NSS Labs the well-respected UK-based security product research and testing service, just published the results of its consumer anti-malware test. The most popular products, Symantec and McAfee, both came it at only 82%. Therefore you cannot rely on this single security control to protect you against malware. A layered, defense-in-depth strategy is a must.
While all organizations are different, complementary technologies include Secure Web Gateways, Intrusion Prevention, Data Leak Prevention, or an advanced firewall that performs all of these functions, and possibly a Security Information and Event Management System. If you are running web applications, you will also need a Web Application Firewall. I wrote about this in my post about the 20 Top Security Controls.
The top vendor was Trend Micro with a 96% success rate when you combine the 91% caught at download time and the 5.5% caught at execution time. I also read about this report in an article at Dark Reading written by Tim Wilson. However, Tim said Trend Micro only blocked 70% of the malware. I am not sure where he got his number.
The Washington Post reported yesterday that there is an increase in "funds transfer fraud" being perpetrated by organized crime groups from Eastern Europe against small and medium U.S. businesses.
It's hard to know the extent of this type of crime because there is no breach notification requirement since no customer information is disclosed. However, many companies are reporting these crimes to the FBI and of course to their banks.
The risk of funds transfer fraud to businesses is much higher than to consumers for the following reasons:
- Dollar amounts are higher.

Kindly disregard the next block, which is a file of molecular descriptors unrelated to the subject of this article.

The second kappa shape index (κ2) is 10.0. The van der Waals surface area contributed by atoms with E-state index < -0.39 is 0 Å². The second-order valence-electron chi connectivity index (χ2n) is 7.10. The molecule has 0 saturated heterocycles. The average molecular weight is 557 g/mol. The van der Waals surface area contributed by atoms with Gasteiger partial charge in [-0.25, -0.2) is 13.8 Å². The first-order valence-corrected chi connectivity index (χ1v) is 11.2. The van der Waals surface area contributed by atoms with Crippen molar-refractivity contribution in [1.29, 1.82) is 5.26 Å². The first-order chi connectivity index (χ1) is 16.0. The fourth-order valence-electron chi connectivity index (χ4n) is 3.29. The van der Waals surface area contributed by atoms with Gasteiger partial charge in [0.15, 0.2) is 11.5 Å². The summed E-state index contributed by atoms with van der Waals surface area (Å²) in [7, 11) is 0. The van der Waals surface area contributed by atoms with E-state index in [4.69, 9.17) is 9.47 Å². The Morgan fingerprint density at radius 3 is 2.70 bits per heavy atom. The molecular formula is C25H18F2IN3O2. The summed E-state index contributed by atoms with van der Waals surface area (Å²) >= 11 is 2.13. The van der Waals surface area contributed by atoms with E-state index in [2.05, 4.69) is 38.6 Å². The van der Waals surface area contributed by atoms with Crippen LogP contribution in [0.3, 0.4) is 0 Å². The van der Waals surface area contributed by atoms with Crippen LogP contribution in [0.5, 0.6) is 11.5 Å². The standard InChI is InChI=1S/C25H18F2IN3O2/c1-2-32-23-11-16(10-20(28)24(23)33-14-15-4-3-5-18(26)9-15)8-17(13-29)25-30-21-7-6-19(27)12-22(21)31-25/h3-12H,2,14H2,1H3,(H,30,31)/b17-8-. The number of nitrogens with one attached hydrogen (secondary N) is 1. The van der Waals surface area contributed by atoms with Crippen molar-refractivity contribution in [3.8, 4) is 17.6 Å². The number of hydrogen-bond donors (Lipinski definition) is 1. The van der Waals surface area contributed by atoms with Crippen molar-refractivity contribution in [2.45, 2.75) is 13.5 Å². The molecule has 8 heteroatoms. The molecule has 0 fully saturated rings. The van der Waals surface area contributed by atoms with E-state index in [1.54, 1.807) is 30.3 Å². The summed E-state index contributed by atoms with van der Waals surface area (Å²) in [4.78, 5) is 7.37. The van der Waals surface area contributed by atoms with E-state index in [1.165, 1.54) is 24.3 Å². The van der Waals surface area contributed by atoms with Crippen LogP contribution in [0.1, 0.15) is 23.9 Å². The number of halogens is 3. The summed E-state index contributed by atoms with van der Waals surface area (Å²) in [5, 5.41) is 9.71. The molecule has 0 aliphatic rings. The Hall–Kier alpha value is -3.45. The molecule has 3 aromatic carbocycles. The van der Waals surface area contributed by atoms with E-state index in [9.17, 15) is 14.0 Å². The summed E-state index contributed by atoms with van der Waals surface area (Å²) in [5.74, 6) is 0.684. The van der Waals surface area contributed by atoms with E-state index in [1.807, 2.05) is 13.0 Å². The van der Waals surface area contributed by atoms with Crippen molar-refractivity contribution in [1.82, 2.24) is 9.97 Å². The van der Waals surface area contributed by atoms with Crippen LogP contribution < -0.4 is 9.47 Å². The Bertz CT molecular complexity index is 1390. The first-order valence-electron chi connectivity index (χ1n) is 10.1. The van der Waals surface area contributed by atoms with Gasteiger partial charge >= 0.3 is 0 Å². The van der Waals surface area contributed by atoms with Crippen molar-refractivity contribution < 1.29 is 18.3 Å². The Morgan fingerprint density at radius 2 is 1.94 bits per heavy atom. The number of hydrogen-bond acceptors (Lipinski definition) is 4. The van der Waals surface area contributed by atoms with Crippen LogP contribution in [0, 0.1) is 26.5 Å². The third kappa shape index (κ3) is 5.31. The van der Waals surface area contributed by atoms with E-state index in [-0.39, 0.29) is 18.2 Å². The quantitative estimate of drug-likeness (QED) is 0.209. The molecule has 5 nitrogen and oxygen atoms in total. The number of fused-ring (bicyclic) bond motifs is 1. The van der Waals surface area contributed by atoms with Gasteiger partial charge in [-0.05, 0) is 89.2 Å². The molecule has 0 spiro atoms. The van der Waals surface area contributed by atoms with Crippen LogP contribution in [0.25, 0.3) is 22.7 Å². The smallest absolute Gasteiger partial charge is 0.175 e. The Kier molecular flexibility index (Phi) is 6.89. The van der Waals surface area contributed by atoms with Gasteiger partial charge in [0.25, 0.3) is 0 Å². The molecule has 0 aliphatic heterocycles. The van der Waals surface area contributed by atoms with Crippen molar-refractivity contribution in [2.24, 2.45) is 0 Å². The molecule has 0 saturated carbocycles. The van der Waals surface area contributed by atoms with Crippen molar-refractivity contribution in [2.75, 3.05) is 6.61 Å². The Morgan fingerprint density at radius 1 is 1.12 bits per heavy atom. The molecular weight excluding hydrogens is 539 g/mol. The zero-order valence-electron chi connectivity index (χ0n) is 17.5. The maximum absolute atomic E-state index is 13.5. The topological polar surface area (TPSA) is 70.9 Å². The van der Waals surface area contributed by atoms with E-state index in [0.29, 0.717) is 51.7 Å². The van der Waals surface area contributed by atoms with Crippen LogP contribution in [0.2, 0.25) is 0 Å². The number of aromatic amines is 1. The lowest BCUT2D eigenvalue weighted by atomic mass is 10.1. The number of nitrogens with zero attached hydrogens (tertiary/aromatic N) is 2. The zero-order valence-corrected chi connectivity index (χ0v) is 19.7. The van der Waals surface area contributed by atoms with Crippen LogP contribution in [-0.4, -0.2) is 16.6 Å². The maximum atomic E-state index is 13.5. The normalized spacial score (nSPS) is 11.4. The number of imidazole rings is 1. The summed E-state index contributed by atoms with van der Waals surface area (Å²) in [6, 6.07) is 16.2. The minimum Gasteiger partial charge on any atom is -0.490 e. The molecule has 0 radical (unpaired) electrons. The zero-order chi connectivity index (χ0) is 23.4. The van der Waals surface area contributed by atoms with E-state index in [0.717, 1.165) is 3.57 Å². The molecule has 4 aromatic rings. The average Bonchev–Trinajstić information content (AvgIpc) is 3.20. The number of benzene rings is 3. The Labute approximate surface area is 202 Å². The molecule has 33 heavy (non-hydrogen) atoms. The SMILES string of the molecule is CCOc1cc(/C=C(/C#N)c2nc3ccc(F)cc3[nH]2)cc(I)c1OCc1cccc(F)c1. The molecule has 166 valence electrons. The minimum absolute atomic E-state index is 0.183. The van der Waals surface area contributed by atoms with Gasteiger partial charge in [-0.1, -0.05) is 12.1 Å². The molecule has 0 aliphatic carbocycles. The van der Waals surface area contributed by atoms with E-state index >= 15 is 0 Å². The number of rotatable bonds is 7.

- Under the Uniform Commercial Code, businesses only have two days to dispute charges they feel are unauthorized. Consumers have 60 days from the time they receive their statements.
- Because banks are liable for the consumer losses and less so for the business losses, they invest more resources in protecting consumers.
The complete article in the Washington Post is well worth reading.
In a previous post, I highlighted one of the techniques used by cyber criminals where they surreptitiously install the Clampi trojan on a PC in order to get the login credentials needed for online banking.
- Install anti-virus/anti-malware agents on all workstations and keep them up-to-date
- Use an end-point configuration management system to discover all workstations, to assure the above mentioned agents are installed and up-to-date, and to assure that unauthorized software is not installed
- Implement firewall policies to (1) assure that only authorized people (i.e. people in authorized roles) using only authorized workstations can connect to financial institutions to perform funds transfer transactions, (2) assure that people not authorized cannot connect to financial institutions, (3) generate alerts when there are attempts to violate these policies
- Implement a process where funds transfer transactions are reviewed on a daily basis by someone other than the person or people who perform the transactions